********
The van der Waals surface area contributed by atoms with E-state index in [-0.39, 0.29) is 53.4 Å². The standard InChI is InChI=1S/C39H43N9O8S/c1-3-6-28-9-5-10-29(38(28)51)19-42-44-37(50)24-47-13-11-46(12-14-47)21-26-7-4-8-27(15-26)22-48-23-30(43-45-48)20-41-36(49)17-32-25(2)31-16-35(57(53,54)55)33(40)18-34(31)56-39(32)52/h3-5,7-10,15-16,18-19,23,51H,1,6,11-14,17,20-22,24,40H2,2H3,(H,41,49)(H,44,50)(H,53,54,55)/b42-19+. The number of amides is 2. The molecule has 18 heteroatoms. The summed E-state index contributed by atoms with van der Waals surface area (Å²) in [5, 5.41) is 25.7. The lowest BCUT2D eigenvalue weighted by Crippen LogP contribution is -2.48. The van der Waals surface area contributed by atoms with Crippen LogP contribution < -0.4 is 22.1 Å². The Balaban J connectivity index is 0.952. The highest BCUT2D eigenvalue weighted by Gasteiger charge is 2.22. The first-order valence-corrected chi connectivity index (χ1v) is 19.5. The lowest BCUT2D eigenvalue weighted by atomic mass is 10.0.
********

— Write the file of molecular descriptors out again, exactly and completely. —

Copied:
The van der Waals surface area contributed by atoms with E-state index in [-0.39, 0.29) is 53.4 Å². The standard InChI is InChI=1S/C39H43N9O8S/c1-3-6-28-9-5-10-29(38(28)51)19-42-44-37(50)24-47-13-11-46(12-14-47)21-26-7-4-8-27(15-26)22-48-23-30(43-45-48)20-41-36(49)17-32-25(2)31-16-35(57(53,54)55)33(40)18-34(31)56-39(32)52/h3-5,7-10,15-16,18-19,23,51H,1,6,11-14,17,20-22,24,40H2,2H3,(H,41,49)(H,44,50)(H,53,54,55)/b42-19+. The number of amides is 2. The molecule has 18 heteroatoms. The summed E-state index contributed by atoms with van der Waals surface area (Å²) in [5, 5.41) is 25.7. The lowest BCUT2D eigenvalue weighted by Crippen LogP contribution is -2.48. The van der Waals surface area contributed by atoms with Crippen LogP contribution < -0.4 is 22.1 Å². The Balaban J connectivity index is 0.952. The highest BCUT2D eigenvalue weighted by Gasteiger charge is 2.22. The first-order valence-corrected chi connectivity index (χ1v) is 19.5. The lowest BCUT2D eigenvalue weighted by atomic mass is 10.0.